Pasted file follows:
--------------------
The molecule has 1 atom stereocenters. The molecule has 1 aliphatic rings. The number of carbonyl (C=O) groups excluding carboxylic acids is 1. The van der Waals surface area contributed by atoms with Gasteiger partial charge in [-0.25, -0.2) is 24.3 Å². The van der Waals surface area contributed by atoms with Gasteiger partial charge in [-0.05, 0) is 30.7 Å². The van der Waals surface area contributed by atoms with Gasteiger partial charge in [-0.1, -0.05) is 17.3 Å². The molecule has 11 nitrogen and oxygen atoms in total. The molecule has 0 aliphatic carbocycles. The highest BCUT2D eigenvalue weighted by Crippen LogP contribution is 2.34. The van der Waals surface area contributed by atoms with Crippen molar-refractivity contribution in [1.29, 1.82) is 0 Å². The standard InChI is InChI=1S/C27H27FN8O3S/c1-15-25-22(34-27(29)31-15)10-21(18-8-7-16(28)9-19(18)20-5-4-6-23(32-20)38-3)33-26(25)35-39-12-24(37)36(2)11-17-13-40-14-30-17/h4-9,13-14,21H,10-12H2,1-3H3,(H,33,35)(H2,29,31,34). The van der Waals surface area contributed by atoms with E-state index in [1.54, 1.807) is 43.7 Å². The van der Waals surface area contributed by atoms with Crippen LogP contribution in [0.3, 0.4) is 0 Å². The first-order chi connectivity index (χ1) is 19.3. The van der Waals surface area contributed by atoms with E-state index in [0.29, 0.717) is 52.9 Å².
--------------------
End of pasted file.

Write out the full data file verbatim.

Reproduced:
The molecule has 1 atom stereocenters. The molecule has 1 aliphatic rings. The number of carbonyl (C=O) groups excluding carboxylic acids is 1. The van der Waals surface area contributed by atoms with Gasteiger partial charge in [-0.25, -0.2) is 24.3 Å². The van der Waals surface area contributed by atoms with Gasteiger partial charge in [-0.05, 0) is 30.7 Å². The van der Waals surface area contributed by atoms with Gasteiger partial charge in [-0.1, -0.05) is 17.3 Å². The molecule has 11 nitrogen and oxygen atoms in total. The molecule has 0 aliphatic carbocycles. The highest BCUT2D eigenvalue weighted by Crippen LogP contribution is 2.34. The van der Waals surface area contributed by atoms with Crippen molar-refractivity contribution in [1.29, 1.82) is 0 Å². The standard InChI is InChI=1S/C27H27FN8O3S/c1-15-25-22(34-27(29)31-15)10-21(18-8-7-16(28)9-19(18)20-5-4-6-23(32-20)38-3)33-26(25)35-39-12-24(37)36(2)11-17-13-40-14-30-17/h4-9,13-14,21H,10-12H2,1-3H3,(H,33,35)(H2,29,31,34). The van der Waals surface area contributed by atoms with E-state index in [1.54, 1.807) is 43.7 Å². The van der Waals surface area contributed by atoms with Crippen LogP contribution in [0.3, 0.4) is 0 Å². The first-order chi connectivity index (χ1) is 19.3. The van der Waals surface area contributed by atoms with E-state index in [0.29, 0.717) is 52.9 Å².